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Abstract

Abstract

Adult late-L2 learners are the main source of participants for research on utterance fluency. Although there are ample opportunities to study these learners, bilinguals who come from a more diverse background are under-researched. This paper investigates the effects of long-term bilingualism on the second-language fluency patterns of a community of L1-Afrikaans/L2-Spanish bilinguals residing in Patagonia, Argentina. These third-generation bilinguals are dominant in their L2 and are undergoing L1 attrition. The acoustic analysis draws from a corpus of Spanish sociolinguistic interviews obtained from the bilinguals, who were compared to Spanish monolinguals on speed, breakdown, and repair fluency. For some measures (mean-syllable duration and phonation-time ratio), the bilinguals performed similarly to the Spanish monolinguals, whereas for other measures the results were mixed: the bilinguals produced less filled pauses, but used longer silent pauses and more reformulations, than the monolinguals. These outcomes are theorized within current models of L2-speech production.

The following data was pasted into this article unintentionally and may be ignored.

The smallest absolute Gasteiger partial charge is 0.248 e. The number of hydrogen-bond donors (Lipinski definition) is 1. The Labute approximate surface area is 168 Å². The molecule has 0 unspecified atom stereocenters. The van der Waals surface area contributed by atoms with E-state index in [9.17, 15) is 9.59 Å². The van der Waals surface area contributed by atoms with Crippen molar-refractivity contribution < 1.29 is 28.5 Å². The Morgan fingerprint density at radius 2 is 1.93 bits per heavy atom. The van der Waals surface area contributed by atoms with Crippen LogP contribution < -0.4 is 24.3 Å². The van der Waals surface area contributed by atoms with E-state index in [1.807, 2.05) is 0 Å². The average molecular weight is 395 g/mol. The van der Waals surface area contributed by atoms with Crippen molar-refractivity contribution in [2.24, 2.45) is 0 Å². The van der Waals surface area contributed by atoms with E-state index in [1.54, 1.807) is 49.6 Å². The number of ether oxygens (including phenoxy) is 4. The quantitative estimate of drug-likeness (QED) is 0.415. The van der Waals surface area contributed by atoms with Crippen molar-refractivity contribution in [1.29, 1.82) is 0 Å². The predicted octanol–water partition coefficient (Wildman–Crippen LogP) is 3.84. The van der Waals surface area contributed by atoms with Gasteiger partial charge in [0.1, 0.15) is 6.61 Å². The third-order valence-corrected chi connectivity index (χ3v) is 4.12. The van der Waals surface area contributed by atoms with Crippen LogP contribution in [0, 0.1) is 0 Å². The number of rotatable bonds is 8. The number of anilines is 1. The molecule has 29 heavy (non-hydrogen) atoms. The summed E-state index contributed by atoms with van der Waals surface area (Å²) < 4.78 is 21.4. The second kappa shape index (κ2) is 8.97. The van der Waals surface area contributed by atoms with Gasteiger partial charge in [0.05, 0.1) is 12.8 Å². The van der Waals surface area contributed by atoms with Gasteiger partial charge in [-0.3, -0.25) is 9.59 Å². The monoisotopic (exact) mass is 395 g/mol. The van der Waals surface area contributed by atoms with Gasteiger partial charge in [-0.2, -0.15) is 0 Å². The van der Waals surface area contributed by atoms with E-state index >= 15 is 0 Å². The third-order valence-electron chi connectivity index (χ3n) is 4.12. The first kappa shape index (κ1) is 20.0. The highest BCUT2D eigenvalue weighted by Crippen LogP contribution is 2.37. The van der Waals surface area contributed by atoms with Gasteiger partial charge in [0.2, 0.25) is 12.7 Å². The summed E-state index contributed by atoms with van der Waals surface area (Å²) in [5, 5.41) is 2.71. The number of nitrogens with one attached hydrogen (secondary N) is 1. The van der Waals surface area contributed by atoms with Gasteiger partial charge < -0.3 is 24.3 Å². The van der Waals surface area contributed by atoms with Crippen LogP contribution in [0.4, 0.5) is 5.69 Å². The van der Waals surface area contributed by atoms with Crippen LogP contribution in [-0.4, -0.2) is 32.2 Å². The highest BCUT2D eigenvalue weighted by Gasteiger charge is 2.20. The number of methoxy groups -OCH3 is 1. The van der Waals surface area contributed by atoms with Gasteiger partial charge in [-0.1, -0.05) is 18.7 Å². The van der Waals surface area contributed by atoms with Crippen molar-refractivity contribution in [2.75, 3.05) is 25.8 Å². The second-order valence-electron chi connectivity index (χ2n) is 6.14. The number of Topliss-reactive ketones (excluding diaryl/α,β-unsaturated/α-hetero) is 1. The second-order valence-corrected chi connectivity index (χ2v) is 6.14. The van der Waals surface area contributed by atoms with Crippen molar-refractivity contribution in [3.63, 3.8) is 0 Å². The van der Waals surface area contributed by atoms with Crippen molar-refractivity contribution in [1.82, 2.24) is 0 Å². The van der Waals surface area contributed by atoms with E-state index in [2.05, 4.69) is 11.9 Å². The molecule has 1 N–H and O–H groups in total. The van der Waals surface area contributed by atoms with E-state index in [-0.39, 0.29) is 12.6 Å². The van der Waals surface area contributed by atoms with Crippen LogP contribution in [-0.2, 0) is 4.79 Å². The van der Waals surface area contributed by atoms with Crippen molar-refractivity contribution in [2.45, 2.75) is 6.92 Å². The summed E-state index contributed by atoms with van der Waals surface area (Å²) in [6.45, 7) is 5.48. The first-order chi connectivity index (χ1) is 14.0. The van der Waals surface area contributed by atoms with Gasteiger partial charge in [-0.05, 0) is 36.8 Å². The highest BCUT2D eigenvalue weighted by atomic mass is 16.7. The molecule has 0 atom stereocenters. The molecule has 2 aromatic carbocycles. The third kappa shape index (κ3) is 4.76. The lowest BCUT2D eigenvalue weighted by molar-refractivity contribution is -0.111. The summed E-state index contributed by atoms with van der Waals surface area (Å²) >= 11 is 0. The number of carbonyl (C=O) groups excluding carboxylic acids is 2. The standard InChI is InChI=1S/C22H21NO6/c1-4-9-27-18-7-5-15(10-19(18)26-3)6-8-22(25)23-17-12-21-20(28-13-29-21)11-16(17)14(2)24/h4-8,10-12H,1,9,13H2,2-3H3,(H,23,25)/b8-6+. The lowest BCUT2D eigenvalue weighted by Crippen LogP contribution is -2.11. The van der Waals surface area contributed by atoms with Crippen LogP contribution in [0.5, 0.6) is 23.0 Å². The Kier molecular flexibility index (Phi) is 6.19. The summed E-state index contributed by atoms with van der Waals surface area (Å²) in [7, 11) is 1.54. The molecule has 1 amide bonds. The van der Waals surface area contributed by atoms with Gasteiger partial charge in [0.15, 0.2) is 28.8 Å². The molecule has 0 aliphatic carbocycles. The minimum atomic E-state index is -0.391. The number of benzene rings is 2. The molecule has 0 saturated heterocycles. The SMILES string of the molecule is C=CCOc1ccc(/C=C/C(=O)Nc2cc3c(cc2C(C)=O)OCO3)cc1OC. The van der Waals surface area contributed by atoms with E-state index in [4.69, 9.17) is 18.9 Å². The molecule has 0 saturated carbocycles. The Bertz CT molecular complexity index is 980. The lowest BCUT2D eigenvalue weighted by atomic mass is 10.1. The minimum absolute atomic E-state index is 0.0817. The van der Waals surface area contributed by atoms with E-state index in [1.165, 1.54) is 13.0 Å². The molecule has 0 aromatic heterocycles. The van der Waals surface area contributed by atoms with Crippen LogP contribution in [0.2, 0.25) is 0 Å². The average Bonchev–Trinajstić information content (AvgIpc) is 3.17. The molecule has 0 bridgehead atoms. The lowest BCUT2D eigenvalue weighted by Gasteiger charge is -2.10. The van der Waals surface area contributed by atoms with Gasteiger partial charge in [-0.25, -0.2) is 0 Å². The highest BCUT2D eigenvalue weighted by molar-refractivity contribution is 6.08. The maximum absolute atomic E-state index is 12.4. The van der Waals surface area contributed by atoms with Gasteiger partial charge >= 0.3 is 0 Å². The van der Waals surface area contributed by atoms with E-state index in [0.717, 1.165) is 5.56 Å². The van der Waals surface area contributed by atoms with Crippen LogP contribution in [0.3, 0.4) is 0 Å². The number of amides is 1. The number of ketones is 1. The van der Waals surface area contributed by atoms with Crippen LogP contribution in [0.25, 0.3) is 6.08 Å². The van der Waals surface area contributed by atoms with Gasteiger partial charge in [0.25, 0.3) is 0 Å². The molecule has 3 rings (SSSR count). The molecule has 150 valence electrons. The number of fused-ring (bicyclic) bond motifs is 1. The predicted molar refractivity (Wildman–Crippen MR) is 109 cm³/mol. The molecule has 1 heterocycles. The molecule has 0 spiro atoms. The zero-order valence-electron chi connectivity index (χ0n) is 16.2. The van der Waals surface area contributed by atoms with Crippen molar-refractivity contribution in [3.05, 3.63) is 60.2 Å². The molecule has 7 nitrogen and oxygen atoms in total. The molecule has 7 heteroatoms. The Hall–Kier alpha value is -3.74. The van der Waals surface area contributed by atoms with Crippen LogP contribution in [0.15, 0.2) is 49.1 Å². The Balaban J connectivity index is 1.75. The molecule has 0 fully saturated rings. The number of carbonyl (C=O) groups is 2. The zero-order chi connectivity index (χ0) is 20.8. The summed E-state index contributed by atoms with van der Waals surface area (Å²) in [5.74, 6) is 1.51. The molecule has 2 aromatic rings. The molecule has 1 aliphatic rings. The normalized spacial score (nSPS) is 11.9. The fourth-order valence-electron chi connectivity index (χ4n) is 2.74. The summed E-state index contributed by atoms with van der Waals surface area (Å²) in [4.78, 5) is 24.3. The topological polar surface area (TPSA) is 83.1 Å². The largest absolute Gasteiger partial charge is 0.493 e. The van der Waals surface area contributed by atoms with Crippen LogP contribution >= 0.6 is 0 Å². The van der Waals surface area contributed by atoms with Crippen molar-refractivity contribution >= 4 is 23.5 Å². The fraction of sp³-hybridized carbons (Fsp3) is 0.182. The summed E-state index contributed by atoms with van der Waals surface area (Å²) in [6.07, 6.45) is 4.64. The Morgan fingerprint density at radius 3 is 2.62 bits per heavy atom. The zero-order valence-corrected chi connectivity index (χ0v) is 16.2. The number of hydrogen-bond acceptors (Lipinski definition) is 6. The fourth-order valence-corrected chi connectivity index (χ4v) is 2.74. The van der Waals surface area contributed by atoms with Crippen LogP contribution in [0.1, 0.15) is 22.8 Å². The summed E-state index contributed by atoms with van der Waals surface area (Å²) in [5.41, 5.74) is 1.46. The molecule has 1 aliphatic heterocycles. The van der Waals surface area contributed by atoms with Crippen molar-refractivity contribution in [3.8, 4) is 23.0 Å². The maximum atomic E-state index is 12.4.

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/content/journals/10.1075/lab.19090.gar
2020-09-24
2020-11-27
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  • Article Type: Research Article
Keywords: utterance fluency; Afrikaans; Spanish; sequential bilingualism
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